•  Western spruce budworm.
  •  Pine budworm.
  •  Pine butterfly.
  • Gypsy moth

Note:  kills caterpillars which produce pretty butterflies as well


Look for products which name Bacillus thuringiensis in the active ingredient list. Kills caterpillars, which are the larval stage of moths and butterflies. Kills leaf eating caterpillars, but is not effective against caterpillars that burrow inside plant tissue such as apple worms or borers. Sold as a dust or liquid concentrate. Use of "sticking" spray additives may help keep sprays in place. Spraying later in the day helps the product remain effective until eaten. Caterpillars should stop eating within hours and die in two or three days. Reapply after rain or if some caterpillars still appear to be eating. Store unused product in a cool location out of sunlight. Bt sprays are approved for use up until the day you harvest fruits and vegetables for instance.

(Bt var. morrisoni is similarly toxic to caterpillars but I did not find this commercially available while researching.)


 Bti (Bt var. israeliensis)                 is used to control: Bti (Bt var. israeliensis) application
  • Mosquitos
  • Black flies (moving-water breeding black flies in genus Simulium, whose adult females feed on mammals, not just any black colored flies)
  • Fungus gnats (greenhouse and potted plant pest)
 Sold as a dry granular or block (dunk) to treat areas of standing water, garden ponds, garden water features, or any place subject to flooding and hatching mosquito eggs. Apply when hatching is expected or soon after flooding. Bti effective up to several weeks. Reapply as directed. For gnat control use as a soil drench. Will also kill some midges which are food sources for wildlife or fish.
 Bt var. san diego/tenebrionsis is used to control:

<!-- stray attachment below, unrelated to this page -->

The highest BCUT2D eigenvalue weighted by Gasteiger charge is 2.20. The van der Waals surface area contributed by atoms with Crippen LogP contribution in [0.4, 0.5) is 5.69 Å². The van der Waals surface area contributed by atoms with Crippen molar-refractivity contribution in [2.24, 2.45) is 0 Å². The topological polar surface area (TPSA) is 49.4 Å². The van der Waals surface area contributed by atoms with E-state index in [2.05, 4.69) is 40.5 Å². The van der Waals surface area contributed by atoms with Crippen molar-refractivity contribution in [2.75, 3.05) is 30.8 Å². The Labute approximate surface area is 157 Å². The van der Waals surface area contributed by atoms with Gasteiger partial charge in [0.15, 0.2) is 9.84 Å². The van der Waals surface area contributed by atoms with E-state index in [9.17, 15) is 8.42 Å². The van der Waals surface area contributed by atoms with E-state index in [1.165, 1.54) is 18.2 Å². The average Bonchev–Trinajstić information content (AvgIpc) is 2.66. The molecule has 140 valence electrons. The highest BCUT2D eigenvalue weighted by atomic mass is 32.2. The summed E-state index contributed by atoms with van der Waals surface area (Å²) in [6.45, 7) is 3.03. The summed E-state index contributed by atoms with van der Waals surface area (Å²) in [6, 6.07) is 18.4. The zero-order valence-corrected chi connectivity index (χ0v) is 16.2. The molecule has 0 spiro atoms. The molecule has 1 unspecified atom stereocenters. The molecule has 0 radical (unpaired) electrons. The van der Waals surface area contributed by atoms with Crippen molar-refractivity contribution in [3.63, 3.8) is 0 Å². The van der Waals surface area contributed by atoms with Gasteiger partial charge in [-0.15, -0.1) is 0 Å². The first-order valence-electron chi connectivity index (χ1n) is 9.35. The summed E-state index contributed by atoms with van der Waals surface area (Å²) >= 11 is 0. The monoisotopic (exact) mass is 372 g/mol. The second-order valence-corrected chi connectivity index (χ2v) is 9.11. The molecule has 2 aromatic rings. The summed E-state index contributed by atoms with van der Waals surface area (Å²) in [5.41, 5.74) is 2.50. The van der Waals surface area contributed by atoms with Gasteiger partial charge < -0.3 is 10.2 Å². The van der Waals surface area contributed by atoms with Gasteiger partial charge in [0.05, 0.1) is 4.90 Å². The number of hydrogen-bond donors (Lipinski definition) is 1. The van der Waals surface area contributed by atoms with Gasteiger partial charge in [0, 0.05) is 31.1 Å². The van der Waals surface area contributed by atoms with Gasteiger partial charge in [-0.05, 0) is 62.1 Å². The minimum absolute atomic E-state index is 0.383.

Bt var. san diego/tenebrionsis application
  •  Colorado potato beetle
  • Elm leaf roller
  • Other leaf feeding beetles- refer to product specifications
 Look for products which name Bacillus thuringiensis in the active ingredient list. Kills grubs, which are the larval stage of beetles. Surface sprays not effective against grubsthat burrow inside plant tissue such as borers. Use of "sticking" spray additives may help keep sprays in place. Spraying later in the day helps the product remain effective until eaten. Grubs  should stop eating within hours and die in two or three days. Reapply after rain or if some grubs still appear to be eating. Store unused product in a cool location out of sunlight.

Sources for Bt products:

Planet Natural

ARBICO Organics

A plea from the bugs: Not all feeding caterpillars must be killed! Many gardeners devote whole areas to the propagation of beautfiful caterpillars, moths and butterflies. Please take care to identify your Insect of Interest and also to decide if elimination is necessary. Limited feeding by insects is generally not fatal to garden specimens. When in doubt, call your local government Agriculture Office for identification help, or take a picture and post your question at Dave's Garden's Insect and Spider Identification Forum.

~*~     ~*~     ~*~

 References and related links

National Pesticide Telecommunications Network Bacillus Thuringiensis General Fact Sheet 

National Pesticide Information Center

George W. Ware and David M. Whitacre, An Introduction to Insecticides 4th edition)
Extracted from The Pesticide Book, 6th ed*. (2004)
Published by MeisterPro Information Resources
A division of Meister Media Worldwide, Willoughby, Ohio

University of California Cooperative Extension article Bacillus thuringiensis

 Pesticide Action Network North America

How to Get Rid of Black Flies


  About Sally G. Miller  
Sally G. MillerSally grew up playing in the Maryland woods, and would still do it often if life allowed! Graduate of University of Maryland, her degree is in Agriculture. Gardens and natural areas give her endless opportunity for learning and wonder. Naturally (pun intended) her garden style leans towards the casual, and her cultural methods towards organic. She likes to try new plants, and have "some of everything" in her indoor and outdoor gardens. Thanks go to her parents for passing along their love of gardening and nature, and her husband and kids for being patient when she gets lost in the garden. Follow her on Google.

  Helpful links  
Share on Facebook Share on Stumbleupon

[ Mail this article | Print this article ]

» Read articles about: Organic Gardening, Pests, Insects, Bacillus Thuringiensis, Bt

» Read more articles written by Sally G. Miller

« Check out our past articles!

Discussion about this article:

We recommend Firefox
Overwhelmed? There's a lot to see here. Try starting at our homepage.

[ Home | About | Advertise | Media Kit | Mission | Featured Companies | Submit an Article | Terms of Use | Tour | Rules | Privacy Policy | Contact Us ]

Back to the top

Copyright © 2000-2015 Dave's Garden, an Internet Brands company. All Rights Reserved.

Hope for America